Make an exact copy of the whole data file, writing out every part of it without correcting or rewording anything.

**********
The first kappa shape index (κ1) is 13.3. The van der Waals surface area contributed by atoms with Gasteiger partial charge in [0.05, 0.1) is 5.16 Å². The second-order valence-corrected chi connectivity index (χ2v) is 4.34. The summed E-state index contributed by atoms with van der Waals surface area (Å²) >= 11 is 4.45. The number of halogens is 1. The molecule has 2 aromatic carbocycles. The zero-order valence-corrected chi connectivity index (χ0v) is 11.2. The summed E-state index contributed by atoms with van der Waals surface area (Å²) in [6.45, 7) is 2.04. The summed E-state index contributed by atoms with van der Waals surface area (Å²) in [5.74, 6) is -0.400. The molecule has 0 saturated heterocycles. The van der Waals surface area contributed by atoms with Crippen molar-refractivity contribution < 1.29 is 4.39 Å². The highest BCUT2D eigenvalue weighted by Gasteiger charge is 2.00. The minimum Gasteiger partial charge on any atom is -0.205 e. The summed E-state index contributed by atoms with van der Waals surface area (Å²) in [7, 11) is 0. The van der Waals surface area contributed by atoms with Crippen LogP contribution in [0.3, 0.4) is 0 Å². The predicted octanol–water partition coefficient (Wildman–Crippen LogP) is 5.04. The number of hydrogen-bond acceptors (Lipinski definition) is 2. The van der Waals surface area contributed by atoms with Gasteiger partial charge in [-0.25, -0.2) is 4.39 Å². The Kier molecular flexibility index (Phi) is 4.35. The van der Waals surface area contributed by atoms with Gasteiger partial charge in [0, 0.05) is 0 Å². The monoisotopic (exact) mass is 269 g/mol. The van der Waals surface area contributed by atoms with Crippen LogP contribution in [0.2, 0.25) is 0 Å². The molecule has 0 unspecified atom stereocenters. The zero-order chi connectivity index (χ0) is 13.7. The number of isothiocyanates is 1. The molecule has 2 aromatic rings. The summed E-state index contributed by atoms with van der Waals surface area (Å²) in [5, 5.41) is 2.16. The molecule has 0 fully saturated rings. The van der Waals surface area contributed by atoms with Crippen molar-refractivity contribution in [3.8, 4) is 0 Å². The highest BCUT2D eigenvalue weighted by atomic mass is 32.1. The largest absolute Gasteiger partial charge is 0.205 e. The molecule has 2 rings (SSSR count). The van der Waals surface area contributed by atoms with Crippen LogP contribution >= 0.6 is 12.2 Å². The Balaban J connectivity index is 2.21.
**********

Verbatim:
The first kappa shape index (κ1) is 13.3. The van der Waals surface area contributed by atoms with Gasteiger partial charge in [0.05, 0.1) is 5.16 Å². The second-order valence-corrected chi connectivity index (χ2v) is 4.34. The summed E-state index contributed by atoms with van der Waals surface area (Å²) >= 11 is 4.45. The number of halogens is 1. The molecule has 2 aromatic carbocycles. The zero-order valence-corrected chi connectivity index (χ0v) is 11.2. The summed E-state index contributed by atoms with van der Waals surface area (Å²) in [6.45, 7) is 2.04. The summed E-state index contributed by atoms with van der Waals surface area (Å²) in [5.74, 6) is -0.400. The molecule has 0 saturated heterocycles. The van der Waals surface area contributed by atoms with Crippen molar-refractivity contribution < 1.29 is 4.39 Å². The highest BCUT2D eigenvalue weighted by Gasteiger charge is 2.00. The minimum Gasteiger partial charge on any atom is -0.205 e. The summed E-state index contributed by atoms with van der Waals surface area (Å²) in [7, 11) is 0. The van der Waals surface area contributed by atoms with Crippen LogP contribution in [0.3, 0.4) is 0 Å². The predicted octanol–water partition coefficient (Wildman–Crippen LogP) is 5.04. The number of hydrogen-bond acceptors (Lipinski definition) is 2. The van der Waals surface area contributed by atoms with Gasteiger partial charge in [-0.25, -0.2) is 4.39 Å². The Kier molecular flexibility index (Phi) is 4.35. The van der Waals surface area contributed by atoms with Gasteiger partial charge in [0, 0.05) is 0 Å². The monoisotopic (exact) mass is 269 g/mol. The van der Waals surface area contributed by atoms with Crippen LogP contribution in [0.2, 0.25) is 0 Å². The molecule has 0 unspecified atom stereocenters. The zero-order chi connectivity index (χ0) is 13.7. The number of isothiocyanates is 1. The molecule has 2 aromatic rings. The summed E-state index contributed by atoms with van der Waals surface area (Å²) in [5, 5.41) is 2.16. The molecule has 0 fully saturated rings. The van der Waals surface area contributed by atoms with Crippen molar-refractivity contribution in [3.8, 4) is 0 Å². The highest BCUT2D eigenvalue weighted by atomic mass is 32.1. The largest absolute Gasteiger partial charge is 0.205 e. The molecule has 2 rings (SSSR count). The van der Waals surface area contributed by atoms with Crippen LogP contribution >= 0.6 is 12.2 Å². The Balaban J connectivity index is 2.21.